I started sobbing at the end of that story. Driving through the canyons up to the theater in Topanga, I broke down and cried. But I didn't cry because I felt bad for myself for being someone who identified with this sentiment. I cried because of and above all survivors. And I cried because, at exactly that moment, I drove by a parking lot I'd forgotten about. The only other time I'd been in Topanga. Over three years ago, right around my birthday with the person I loved. I remember that I was disappointed. Because I'd wanted real nature. This was before I knew that the mountains I grew up in couldn't be found in the greater Los Angeles area. And I was disappointed because still, after all these years, one plus one wasn't adding up to enough.
As I watched my friend perform brilliantly today in a play I've seen more than any other, I saw all my old friends on that stage with her. I saw my other best friend, who always kills as Puck. I saw high school versions of everyone. And of myself. I was an usher for that play, I think. I watched from the last row, every night. I remember the drama that went down when the cast list first went up. I don't know where half those people are, now. But for a second, they were all on stage in the canyon.
Lately I've been having this thought. It's not really fully formed. And it feels cruel. Like a betrayal of my heart. Or like the exact opposite of a betrayal, which is a betrayal in itself. My life is bigger than everything that's happened to me. My life is bigger than this person I've spent my life imagining the rest of my life with.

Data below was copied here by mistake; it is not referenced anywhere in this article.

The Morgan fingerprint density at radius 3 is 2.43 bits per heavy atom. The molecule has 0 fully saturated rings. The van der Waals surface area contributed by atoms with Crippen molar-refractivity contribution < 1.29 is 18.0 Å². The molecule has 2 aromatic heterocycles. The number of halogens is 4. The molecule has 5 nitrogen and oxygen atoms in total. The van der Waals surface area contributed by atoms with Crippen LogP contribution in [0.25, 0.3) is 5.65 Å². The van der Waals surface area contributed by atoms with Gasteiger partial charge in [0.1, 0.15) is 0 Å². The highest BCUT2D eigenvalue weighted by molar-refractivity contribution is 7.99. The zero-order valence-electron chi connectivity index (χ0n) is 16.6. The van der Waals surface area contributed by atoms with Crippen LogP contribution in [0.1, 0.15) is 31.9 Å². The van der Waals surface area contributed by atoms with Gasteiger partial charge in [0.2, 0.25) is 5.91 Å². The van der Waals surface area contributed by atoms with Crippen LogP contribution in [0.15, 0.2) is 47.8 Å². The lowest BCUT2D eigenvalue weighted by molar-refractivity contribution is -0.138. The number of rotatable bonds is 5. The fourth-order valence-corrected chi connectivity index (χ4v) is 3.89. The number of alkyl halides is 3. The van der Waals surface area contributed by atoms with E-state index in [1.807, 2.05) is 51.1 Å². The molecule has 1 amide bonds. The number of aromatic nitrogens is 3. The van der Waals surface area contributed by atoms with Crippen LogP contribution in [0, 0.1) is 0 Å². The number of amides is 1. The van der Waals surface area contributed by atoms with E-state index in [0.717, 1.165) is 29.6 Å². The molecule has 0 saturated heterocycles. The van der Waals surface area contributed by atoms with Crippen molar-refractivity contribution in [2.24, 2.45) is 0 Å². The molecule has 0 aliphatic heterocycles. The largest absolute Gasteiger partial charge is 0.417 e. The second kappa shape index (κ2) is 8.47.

The thing about the David Rakoff episode of This American Life that really gets me is that David is still alive in all those clips that were compiled after he died. If you'd never heard him on This American Life before, you could go to that episode and get so much of him all at once. And only after he'd passed away. Before that, he was scattered moments on different shows, small but powerful essays here and there over the years. It didn't hurt me to listen to that episode tonight like I'd thought it would. It made me happy. David Rakoff left behind so many beautiful words for the rest of us, that it felt wrong to be upset while listening to them. Because his life and his work were both bigger than him, and yet he was somehow as big as those things. Came to meet the largeness of his life, in his death, and in that way, created something infinite. I can only say this because I didn't lose him personally. And I'm sure, having lost a hugely important figure in my life personally, that it's different for those who knew him. But this realization about life and size is an important one to me.
After one of the essays included in the David Rakoff episode, they play Madonna's "Like A Prayer" in the background. It came on right as I was leaving Hollywood to get onto the highway home. I saw the moon stuck between two palm trees, bright. I remembered a video my friend made this summer. It's set to this song. I'm in it. Splashing in the watering hole where my grandmother used to swim, somewhere off the side of a rural highway south of Logan. And when I think of that video, and of the person who made it, my life feels bigger than me. And I feel bigger than these things I've been through. And I feel like something more than just a survivor. I feel like I can be a creator. Like I can move forward into the largeness and let myself go.